What: Shares of 8x8 (NASDAQ:EGHT) gained 12.7% in April 2016, according to data from S&P Global Market Intelligence. By the end of the month, the networked communications specialist had offered its shareholders a market-beating 28% 52-week return.
So what: April was actually a fairly quiet month for 8x8. The company sent out a single press release regarding a client win in Europe that didn't move share prices at all. The only SEC filings were bog-standard ownership reports from a handful of 8x8 insiders. None of these showed any large sales or acquisitions in the open market. So this stock price jump is slightly dumbfounding.
The stock wasn't even boosted by sector news from its only obvious peer, Vonage Holdings (NYSE:VG). In fact, Vonage had nothing to say and traded in line with the S&P 500 the whole month, landing at a modest 2.4% gain.
Technical traders, including some automated trading algorithms, may have lifted 8x8 shares a bit higher on April 14, when share prices happened to peek above their 50-day moving averages. There is nothing magic about such events, other than the mass-psychology effects they may have on traders who pay attention to these things.
Beyond that, I'd have to start looking at star signs and moon phases, or try my hand at divining coffee grounds. In the end, investors simply decided that 8x8 shares were attractive and/or undervalued, and started bidding up share prices by a significant amount. And so, the 12.7% gain was born.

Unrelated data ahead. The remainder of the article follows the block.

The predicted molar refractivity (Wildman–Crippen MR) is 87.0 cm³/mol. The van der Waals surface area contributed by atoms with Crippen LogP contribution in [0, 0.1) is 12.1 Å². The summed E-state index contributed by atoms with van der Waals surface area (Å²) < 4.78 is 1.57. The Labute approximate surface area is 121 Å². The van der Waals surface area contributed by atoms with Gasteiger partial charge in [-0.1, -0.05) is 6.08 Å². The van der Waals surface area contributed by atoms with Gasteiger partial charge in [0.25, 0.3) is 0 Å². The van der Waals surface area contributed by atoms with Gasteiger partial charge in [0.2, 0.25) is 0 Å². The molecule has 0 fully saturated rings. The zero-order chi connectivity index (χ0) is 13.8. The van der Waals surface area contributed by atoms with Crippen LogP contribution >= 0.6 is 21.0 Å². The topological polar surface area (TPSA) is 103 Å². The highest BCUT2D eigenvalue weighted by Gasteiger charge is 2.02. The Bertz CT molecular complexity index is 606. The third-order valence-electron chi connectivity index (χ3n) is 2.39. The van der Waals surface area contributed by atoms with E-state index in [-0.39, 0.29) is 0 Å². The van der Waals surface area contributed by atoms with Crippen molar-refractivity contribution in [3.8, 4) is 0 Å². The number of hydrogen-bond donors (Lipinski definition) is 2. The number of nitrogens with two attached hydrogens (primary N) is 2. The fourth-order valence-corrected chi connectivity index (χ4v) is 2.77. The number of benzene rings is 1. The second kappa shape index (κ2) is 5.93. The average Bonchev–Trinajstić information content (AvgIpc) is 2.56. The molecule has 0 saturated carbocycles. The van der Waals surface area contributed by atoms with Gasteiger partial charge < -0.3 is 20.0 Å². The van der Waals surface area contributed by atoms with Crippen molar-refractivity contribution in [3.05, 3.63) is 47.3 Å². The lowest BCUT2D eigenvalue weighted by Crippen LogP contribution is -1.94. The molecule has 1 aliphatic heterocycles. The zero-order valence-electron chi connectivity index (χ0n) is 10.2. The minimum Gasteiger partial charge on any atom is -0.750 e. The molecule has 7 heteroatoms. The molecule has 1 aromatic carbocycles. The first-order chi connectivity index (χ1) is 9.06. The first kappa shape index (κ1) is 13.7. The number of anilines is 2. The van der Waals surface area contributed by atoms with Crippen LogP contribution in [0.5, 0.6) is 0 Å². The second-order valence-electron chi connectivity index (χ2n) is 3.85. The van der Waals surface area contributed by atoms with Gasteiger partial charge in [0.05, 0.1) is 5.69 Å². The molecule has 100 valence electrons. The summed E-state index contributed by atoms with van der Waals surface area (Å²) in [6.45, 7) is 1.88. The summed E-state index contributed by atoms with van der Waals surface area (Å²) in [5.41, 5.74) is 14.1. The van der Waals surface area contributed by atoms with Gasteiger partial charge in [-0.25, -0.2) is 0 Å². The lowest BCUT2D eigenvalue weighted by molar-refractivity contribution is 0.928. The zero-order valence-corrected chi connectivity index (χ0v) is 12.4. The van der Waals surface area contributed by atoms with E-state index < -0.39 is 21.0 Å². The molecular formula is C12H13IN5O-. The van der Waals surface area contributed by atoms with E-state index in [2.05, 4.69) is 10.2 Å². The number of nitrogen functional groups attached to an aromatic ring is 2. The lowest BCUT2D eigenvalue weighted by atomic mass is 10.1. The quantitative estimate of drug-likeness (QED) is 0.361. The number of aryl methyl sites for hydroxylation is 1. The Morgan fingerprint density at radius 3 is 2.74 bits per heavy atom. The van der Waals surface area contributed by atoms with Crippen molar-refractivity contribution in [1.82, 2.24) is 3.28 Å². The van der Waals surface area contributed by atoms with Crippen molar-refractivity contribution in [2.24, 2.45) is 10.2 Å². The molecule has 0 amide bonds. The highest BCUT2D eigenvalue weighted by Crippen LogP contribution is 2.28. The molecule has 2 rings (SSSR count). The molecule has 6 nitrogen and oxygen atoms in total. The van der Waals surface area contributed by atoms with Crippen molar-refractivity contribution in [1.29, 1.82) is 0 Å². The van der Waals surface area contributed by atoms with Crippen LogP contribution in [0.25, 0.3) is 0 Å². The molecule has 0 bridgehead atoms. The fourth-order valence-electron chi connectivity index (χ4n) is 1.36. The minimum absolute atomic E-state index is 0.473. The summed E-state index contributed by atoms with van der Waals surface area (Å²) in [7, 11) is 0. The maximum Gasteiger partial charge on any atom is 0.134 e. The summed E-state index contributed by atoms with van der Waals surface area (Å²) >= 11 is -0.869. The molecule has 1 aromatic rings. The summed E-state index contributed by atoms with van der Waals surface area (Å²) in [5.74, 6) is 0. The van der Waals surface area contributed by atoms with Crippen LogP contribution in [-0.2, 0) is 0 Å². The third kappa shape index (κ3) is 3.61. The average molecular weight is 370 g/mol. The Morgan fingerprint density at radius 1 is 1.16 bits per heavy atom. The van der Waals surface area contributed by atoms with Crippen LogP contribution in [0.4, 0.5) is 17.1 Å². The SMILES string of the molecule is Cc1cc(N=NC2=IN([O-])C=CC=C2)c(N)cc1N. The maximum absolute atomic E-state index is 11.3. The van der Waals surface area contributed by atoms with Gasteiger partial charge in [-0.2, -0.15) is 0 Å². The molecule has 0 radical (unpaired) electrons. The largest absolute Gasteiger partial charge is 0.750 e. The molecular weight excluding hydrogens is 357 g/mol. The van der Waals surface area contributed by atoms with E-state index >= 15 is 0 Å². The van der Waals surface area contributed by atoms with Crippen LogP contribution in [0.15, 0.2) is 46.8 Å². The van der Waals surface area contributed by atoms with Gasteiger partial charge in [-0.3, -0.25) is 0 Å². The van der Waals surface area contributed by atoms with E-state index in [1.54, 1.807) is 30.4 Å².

Now what: You probably already know that 8x8 is a pretty volatile stock. There's an 85% gap between the stock's 52-week highs and lows, which fell just five months apart. And this was done on an average dollar volume of less than $10 million, which is on par with lots of penny stocks from the Pink Sheets.
It doesn't take much to move these shares, and April's gain was just another silent but profitable sneak move. This could happen again in May or June -- unless the same quiet price controls decide to drive the stock in the opposite direction instead. 8X8 has nearly tripled its annual sales over the last five years, and free cash flows are reliably positive. For all of these upsides, this stock just isn't for you if you don't enjoy dealing with short-term market risk.
Anders Bylund has no position in any stocks mentioned. The Motley Fool has no position in any of the stocks mentioned. Try any of our Foolish newsletter services free for 30 days. We Fools may not all hold the same opinions, but we all believe that considering a diverse range of insights makes us better investors. The Motley Fool has a disclosure policy.